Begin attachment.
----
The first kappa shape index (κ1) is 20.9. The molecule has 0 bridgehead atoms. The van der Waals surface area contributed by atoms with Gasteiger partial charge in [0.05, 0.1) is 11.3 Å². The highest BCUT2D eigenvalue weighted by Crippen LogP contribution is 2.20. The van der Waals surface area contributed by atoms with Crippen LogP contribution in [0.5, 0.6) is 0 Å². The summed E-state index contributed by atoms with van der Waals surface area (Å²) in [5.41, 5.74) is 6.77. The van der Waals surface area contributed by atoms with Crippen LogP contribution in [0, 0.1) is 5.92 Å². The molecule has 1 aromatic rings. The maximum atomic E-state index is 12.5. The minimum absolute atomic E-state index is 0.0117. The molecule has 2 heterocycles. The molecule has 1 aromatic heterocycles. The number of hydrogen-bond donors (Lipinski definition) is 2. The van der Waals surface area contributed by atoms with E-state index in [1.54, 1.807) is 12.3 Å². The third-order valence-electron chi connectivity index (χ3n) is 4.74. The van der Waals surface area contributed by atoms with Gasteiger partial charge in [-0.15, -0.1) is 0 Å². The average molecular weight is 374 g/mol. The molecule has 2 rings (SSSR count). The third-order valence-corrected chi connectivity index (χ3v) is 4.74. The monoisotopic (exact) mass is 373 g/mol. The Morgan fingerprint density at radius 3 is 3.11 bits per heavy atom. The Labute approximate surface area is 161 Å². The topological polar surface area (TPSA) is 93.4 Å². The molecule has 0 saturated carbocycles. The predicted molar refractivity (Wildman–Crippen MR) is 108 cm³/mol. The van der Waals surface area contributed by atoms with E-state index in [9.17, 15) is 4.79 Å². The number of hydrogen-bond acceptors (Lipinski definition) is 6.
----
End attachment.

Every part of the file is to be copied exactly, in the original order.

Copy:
The first kappa shape index (κ1) is 20.9. The molecule has 0 bridgehead atoms. The van der Waals surface area contributed by atoms with Gasteiger partial charge in [0.05, 0.1) is 11.3 Å². The highest BCUT2D eigenvalue weighted by Crippen LogP contribution is 2.20. The van der Waals surface area contributed by atoms with Crippen LogP contribution in [0.5, 0.6) is 0 Å². The summed E-state index contributed by atoms with van der Waals surface area (Å²) in [5.41, 5.74) is 6.77. The van der Waals surface area contributed by atoms with Crippen LogP contribution in [0, 0.1) is 5.92 Å². The molecule has 1 aromatic rings. The maximum atomic E-state index is 12.5. The minimum absolute atomic E-state index is 0.0117. The molecule has 2 heterocycles. The molecule has 1 aromatic heterocycles. The number of hydrogen-bond donors (Lipinski definition) is 2. The van der Waals surface area contributed by atoms with E-state index in [1.54, 1.807) is 12.3 Å². The third-order valence-electron chi connectivity index (χ3n) is 4.74. The van der Waals surface area contributed by atoms with Gasteiger partial charge in [-0.15, -0.1) is 0 Å². The average molecular weight is 374 g/mol. The molecule has 2 rings (SSSR count). The third-order valence-corrected chi connectivity index (χ3v) is 4.74. The monoisotopic (exact) mass is 373 g/mol. The Morgan fingerprint density at radius 3 is 3.11 bits per heavy atom. The Labute approximate surface area is 161 Å². The topological polar surface area (TPSA) is 93.4 Å². The molecule has 0 saturated carbocycles. The predicted molar refractivity (Wildman–Crippen MR) is 108 cm³/mol. The van der Waals surface area contributed by atoms with E-state index in [9.17, 15) is 4.79 Å². The number of hydrogen-bond acceptors (Lipinski definition) is 6.